To keep up with the ever changing standards and codes we must continually keep upgrading and properly maintaining our existing systems as well as installing new ones to meet the demands of each facility. The emphasis of the School District to install new and additional computers within all facilities has put new demands on the ventilation systems that need to be addressed. In some cases this involves modifications to the existing systems but in many, the original building components are not able to meet the new demand and additional heat load. In these cases entire new heating/ventilation systems will need to be installed to maintain facility efficiency and comfort.
We also must strive to keep our heating systems running at peak efficiency to keep our utility costs to a minimum. To achieve this, continual testing must be done on all fuel burning appliances and building controls must be calibrated and tested on a regular basis.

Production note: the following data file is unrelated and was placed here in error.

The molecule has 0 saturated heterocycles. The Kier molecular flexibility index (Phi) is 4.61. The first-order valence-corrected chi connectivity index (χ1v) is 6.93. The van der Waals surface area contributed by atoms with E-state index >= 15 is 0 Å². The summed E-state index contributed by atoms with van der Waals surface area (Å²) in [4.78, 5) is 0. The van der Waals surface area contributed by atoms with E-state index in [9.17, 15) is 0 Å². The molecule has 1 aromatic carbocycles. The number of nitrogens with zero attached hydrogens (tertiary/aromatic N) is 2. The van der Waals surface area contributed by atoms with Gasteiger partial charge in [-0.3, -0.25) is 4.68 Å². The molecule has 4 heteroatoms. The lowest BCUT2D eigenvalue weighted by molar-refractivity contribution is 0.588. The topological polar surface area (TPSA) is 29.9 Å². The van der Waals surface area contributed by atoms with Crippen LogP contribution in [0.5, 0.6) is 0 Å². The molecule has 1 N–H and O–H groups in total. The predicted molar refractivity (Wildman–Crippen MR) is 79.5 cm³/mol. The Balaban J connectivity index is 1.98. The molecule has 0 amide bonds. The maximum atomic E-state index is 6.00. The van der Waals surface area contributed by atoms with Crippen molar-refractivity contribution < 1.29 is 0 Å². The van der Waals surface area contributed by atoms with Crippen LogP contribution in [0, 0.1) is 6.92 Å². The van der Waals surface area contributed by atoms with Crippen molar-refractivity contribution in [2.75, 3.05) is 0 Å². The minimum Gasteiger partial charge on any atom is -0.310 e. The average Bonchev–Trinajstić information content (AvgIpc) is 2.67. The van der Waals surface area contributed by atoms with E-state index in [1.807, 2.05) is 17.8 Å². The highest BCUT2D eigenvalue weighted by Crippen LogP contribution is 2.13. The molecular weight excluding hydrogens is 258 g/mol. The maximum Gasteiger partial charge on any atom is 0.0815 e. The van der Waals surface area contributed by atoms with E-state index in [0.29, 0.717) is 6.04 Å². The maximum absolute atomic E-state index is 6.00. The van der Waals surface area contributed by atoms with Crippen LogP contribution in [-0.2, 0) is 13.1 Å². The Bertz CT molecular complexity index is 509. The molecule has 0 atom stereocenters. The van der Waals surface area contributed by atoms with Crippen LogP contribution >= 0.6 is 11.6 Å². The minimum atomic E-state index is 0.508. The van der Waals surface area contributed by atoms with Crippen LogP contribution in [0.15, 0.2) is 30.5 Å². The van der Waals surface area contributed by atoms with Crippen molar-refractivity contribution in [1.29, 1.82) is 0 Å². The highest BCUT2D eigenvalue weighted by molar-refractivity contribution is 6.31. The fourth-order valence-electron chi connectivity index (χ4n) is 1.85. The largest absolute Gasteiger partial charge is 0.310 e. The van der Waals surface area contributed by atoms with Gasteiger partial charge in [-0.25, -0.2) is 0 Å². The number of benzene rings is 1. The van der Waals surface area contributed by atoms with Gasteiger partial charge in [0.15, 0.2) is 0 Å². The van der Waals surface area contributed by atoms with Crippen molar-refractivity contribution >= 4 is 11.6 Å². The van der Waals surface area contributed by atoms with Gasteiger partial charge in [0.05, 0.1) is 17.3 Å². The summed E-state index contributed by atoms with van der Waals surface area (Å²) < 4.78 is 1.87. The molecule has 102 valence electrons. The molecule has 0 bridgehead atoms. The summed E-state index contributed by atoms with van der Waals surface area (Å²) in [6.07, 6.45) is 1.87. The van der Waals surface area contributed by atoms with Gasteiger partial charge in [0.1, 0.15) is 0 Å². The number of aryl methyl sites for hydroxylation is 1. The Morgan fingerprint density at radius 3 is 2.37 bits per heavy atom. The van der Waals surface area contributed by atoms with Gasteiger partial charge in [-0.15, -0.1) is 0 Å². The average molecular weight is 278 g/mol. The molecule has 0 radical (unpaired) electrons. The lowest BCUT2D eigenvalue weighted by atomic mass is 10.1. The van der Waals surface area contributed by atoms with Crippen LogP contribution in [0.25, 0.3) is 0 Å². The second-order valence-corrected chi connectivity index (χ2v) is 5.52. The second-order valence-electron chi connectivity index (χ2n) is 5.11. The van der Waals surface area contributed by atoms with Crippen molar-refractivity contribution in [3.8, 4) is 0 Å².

An emphasis is being put on upgrading facility energy control systems and to integrate them with lighting controls, fire alarms, building security and building access. This will enable better control of the entire facility, and allow multiple users to access the facility systems on different levels and monitor all facility activities and components. Currently most of our facilities are controlled by antiquated systems. These systems are in serious need of upgrading in order to allow them to run at their peak efficiency and to assure the greatest savings in utility costs, as well as keeping the building as secure and comfortable as possible.
47140 East Poppy Lane
Soldotna, Alaska 99669
Phone: (907) 262-4011
638 East Pioneer Avenue
Homer, Alaska 99603
Phone: (907) 235-9820
Fax: (907) 235-8849
2001 Sweatman Drive
Seward, Alaska 99664
Phone: (907) 224-5292
Fax: (907) 224-7492